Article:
4. Difference between a crystal, and a crystal oscillatorhttps://www.avrfreaks.net/comment...
  5. When your question is resolved, mark the solution: https://www.avrfreaks.net/comment...
  6. Beginner's "Getting Started" tips: https://www.avrfreaks.net/comment...
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Cheers for that info, Neil. So I will need the Atmel-ICE/ SAM-ICE in case I need to programme the SAMD20.
Or look at openOCD and use that to programme the microcontroller using the Xilinx JTAG. Are there any other alternatives ?

Newbie to the world of Atmel SAM D microcontrollers.

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The xilinx box probably only does jtag - you want SWD, so i'd say you're out of luck. Get a frdm-kl25z board for <$20usd. The ST boards seem to have some opensource code for them also.

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Neil,

It's been a while since I returned back to the world of micro-controllers.  I was busy building a windows driver for the FPGA based NIC card. The Atmel SAM D20 will be used to monitor temperature and voltage on the NIC, so I'm now back writing an application to do that.  

I found a Segger J-Link debugger which is within the budget given to me by the management. Looking at the supported tools on Atmel Studio 7 for the SAM D20, the J-Link is mentioned as supported. Can you please confirm if this debugger is supported or not: http://robokits.co.in/programmers/arm/j-link-usb-arm7-arm9-arm11-cortex-m3-debugger . So I just need to ask my hardware guys to provide an SWD interface for the Segger J-Link ?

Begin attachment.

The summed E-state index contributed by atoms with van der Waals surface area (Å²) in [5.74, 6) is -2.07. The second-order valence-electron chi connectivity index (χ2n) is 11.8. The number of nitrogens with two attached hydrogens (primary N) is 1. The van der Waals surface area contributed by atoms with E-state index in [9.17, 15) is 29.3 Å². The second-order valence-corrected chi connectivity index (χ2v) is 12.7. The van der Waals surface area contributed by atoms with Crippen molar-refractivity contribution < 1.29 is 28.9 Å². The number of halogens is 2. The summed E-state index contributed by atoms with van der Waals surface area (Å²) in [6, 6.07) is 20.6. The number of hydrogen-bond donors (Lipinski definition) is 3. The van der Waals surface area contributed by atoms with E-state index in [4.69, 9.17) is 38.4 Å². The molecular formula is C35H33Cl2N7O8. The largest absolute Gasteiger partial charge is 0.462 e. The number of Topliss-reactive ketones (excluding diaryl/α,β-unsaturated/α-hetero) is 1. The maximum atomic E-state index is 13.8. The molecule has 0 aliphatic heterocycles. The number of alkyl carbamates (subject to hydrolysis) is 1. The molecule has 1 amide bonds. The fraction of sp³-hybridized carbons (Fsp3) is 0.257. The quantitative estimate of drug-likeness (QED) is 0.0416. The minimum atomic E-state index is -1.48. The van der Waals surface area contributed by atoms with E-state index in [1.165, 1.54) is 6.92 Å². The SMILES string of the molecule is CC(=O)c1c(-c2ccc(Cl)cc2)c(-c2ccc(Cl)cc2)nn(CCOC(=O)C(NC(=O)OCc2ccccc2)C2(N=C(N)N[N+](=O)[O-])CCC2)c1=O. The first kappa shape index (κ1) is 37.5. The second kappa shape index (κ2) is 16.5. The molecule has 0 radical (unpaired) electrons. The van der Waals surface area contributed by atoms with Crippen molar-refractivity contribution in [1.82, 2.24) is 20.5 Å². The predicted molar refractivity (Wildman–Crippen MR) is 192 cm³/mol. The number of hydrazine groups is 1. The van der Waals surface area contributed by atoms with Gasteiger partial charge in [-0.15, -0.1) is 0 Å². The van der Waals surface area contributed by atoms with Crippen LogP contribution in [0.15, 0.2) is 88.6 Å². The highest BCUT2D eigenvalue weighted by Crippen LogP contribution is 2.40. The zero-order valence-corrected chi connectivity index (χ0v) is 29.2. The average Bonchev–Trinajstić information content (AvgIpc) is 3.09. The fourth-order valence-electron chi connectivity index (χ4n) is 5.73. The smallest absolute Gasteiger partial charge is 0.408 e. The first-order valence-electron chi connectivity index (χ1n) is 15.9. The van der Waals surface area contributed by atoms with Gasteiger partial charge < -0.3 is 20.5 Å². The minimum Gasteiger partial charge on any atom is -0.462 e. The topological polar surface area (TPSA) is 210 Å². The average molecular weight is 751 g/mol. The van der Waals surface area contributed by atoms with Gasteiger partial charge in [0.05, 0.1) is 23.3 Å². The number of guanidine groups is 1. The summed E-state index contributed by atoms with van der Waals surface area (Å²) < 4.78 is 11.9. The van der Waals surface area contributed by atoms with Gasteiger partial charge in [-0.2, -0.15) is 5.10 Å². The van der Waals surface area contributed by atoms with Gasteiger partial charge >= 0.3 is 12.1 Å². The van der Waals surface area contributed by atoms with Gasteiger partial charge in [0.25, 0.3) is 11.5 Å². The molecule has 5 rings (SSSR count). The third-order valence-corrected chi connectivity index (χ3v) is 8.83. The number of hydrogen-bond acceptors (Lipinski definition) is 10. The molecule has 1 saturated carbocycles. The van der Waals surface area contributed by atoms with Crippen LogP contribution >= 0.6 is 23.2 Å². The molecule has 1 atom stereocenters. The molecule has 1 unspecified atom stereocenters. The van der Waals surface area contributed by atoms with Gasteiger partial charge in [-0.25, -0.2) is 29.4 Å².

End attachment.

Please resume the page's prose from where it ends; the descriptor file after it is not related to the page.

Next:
Newbie to the world of Atmel SAM D microcontrollers.

Last Edited: Thu. Dec 8, 2016 - 01:25 PM
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Go to the segger website and see how much a 'real' one costs and compare that to the one in your link.a 'real' segger will most likely work, a copy we have no idea of.

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Cheers Kartman, that never crossed my mind. I'll see if they have a return policy or else it would be a risk I suppose. I couldn't find the base model being sold in either Mouser.in. but there is an Edu model. I'll try to get a quote from their official distributor in India. Working for a start up means I don't have the budget. Looks like I'll need to make the purchase myself (Edu model) and then take it home.

Which one would you recommend between the two, Segger J-Link Edu or Atmel ICE- Basic ?
 

Newbie to the world of Atmel SAM D microcontrollers.